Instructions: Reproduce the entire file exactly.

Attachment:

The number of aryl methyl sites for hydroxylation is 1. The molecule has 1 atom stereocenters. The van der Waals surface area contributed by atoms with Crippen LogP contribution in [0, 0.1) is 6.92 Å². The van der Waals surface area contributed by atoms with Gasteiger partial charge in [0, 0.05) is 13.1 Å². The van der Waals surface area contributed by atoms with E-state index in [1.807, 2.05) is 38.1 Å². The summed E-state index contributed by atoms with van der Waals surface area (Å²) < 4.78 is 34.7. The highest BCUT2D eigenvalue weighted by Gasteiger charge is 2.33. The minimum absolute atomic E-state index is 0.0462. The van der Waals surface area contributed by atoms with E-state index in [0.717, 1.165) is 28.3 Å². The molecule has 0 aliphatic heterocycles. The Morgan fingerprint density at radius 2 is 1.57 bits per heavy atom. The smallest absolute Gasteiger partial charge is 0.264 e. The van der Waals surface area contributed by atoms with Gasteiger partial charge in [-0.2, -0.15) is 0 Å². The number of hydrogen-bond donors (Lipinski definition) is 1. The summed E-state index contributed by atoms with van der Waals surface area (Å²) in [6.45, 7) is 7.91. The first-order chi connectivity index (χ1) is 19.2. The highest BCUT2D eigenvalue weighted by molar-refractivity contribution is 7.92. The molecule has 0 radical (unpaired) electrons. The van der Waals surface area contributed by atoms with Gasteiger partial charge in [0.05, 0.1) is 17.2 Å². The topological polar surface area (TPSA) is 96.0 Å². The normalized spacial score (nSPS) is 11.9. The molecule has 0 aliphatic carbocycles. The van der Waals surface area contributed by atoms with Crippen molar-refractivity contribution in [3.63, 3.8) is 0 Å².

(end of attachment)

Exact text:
The number of aryl methyl sites for hydroxylation is 1. The molecule has 1 atom stereocenters. The van der Waals surface area contributed by atoms with Crippen LogP contribution in [0, 0.1) is 6.92 Å². The van der Waals surface area contributed by atoms with Gasteiger partial charge in [0, 0.05) is 13.1 Å². The van der Waals surface area contributed by atoms with E-state index in [1.807, 2.05) is 38.1 Å². The summed E-state index contributed by atoms with van der Waals surface area (Å²) < 4.78 is 34.7. The highest BCUT2D eigenvalue weighted by Gasteiger charge is 2.33. The minimum absolute atomic E-state index is 0.0462. The van der Waals surface area contributed by atoms with E-state index in [0.717, 1.165) is 28.3 Å². The molecule has 0 aliphatic heterocycles. The Morgan fingerprint density at radius 2 is 1.57 bits per heavy atom. The smallest absolute Gasteiger partial charge is 0.264 e. The van der Waals surface area contributed by atoms with Gasteiger partial charge in [-0.2, -0.15) is 0 Å². The number of hydrogen-bond donors (Lipinski definition) is 1. The summed E-state index contributed by atoms with van der Waals surface area (Å²) in [6.45, 7) is 7.91. The first-order chi connectivity index (χ1) is 19.2. The highest BCUT2D eigenvalue weighted by molar-refractivity contribution is 7.92. The molecule has 0 radical (unpaired) electrons. The van der Waals surface area contributed by atoms with Gasteiger partial charge in [0.05, 0.1) is 17.2 Å². The topological polar surface area (TPSA) is 96.0 Å². The normalized spacial score (nSPS) is 11.9. The molecule has 0 aliphatic carbocycles. The van der Waals surface area contributed by atoms with Crippen molar-refractivity contribution in [3.63, 3.8) is 0 Å².